Nashville Great Books Discussion Group

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Thursday, November 02, 2006

William James: PRAGMATISM - Lecture 2

What Pragmatism Means --

The first lecture in this series was just a warm-up. In this lecture James gets down to business and tells us “What Pragmatism Means”. He gives a fairly succinct definition: “The pragmatic method…is primarily a method of settling metaphysical disputes that otherwise might be interminable…by tracing its practical consequences.” And he makes it clear that this isn’t just another branch of philosophy. For him, pragmatism is philosophy: “The whole function of philosophy ought to be to find out what definite difference it will make to you and me, at definite instants in our life, if this world-formula or that world-formula be the true one.”

What this means in simple terms is that a pragmatist turns away from abstractions, words, and dogmas. He turns toward concrete things: facts and action. Pragmatism doesn’t stand for anything in particular, it’ s just a method. Many people are uncomfortable with a life philosophy that doesn’t stand for anything in particular. James places great confidence in the pragmatic method. He says we shouldn’t even trust the scientific method too far: “as the sciences have developed farther the notion has gained ground that most, perhaps all, of our laws are only approximations.” This attitude leads to a sort of intellectual vertigo. Take the wrenching changes because of Darwin, Freud, and Einstein. Most people deal with jolting intellectual change by adapting as best they can and still retain their current belief-system. James says that “The most violent revolutions in an individual’s beliefs leave most of his old order standing.” Question for James: is this necessarily a bad thing? People need somewhere to stand. They need something to hold on to and are reluctant to let go of what they know best. Why should they?

If I’m reading him correctly, James believes that Truth is what we say it is. If it works for us, then it’s true for us. So where does that leave someone like Plato, who teaches that philosophy is a life-long search for Truth – a Truth that’s the real thing, not just a subjective state of mind? Well, nowhere, according to James. James says that “Purely objective truth…is nowhere to be found.” So much for Plato. He’s been barking up the wrong philosophical tree.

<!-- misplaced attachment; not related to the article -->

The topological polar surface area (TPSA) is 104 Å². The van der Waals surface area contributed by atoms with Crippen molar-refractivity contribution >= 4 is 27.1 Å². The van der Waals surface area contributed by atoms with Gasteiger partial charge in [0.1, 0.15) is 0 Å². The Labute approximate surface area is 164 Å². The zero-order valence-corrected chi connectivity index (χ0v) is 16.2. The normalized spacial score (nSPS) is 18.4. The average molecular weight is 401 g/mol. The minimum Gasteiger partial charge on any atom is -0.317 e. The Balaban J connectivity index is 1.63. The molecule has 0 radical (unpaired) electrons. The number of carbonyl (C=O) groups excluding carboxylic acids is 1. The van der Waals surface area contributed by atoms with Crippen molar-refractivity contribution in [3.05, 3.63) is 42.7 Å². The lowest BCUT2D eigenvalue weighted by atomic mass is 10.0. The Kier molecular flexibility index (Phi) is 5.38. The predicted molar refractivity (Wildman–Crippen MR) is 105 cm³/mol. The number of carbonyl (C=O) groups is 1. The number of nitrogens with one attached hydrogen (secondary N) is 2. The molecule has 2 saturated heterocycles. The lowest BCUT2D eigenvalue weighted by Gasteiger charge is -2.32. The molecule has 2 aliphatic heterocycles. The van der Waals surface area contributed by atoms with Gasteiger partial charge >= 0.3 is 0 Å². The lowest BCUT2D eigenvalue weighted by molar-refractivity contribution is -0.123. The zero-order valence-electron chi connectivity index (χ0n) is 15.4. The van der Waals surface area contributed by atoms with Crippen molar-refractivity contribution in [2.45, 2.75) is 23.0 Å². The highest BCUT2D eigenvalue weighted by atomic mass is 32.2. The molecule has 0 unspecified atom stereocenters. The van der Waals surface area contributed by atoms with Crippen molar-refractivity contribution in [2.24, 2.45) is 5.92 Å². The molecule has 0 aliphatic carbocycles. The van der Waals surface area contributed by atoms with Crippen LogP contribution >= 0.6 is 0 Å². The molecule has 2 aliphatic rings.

As he did in his first lecture, James does a good job of drawing a firm distinction between types of thinking. In this lecture he draws the distinction between two schools of philosophy: “Pragmatism is uncomfortable away from facts. Rationalism is comfortable only in the presence of abstractions.” To the casual amateur reader, this appears to be merely a preference about where you would be most “comfortable” living, sort of like moving in to a new home. Some people like a traditional suburban ranch house, other folks might prefer an urban penthouse. It would seem that for James either system would be fine, so long as it worked for them. So long as it was true for them. Not so. He definitely comes down on the pragmatist side. James is usually fair to both sides, but at one point he states that “Your typical ultra-abstractionist (read Rationalism) fairly shudders at concreteness: other things being equal, he positively prefers the pale and spectral. If the two universes were offered, he would always choose the skinny outline rather than the rich thicket of reality. It is so much purer, clearer, nobler.”

If Plato were still around , he might reply: Precisely. The Truth is so much purer, clearer, and nobler than the philosophy of an “ ultra-pragmatist” or whatever you call yourself these days. I’ve run across your kind before – what you call the rich thicket of reality, I call rolling around in the mud. If that’s the sort of thing you prefer doing, then have at it. As for me, I’ll continue to search for Truth as long as I exist. If I’m wrong and there is no “Truth”, then at least I’ve led a life that was purer, clearer, and nobler than it would have otherwise been. But if you’re wrong, you’ve not only wasted your life in this world, you may also find yourself exiled from the next.

-- RDP


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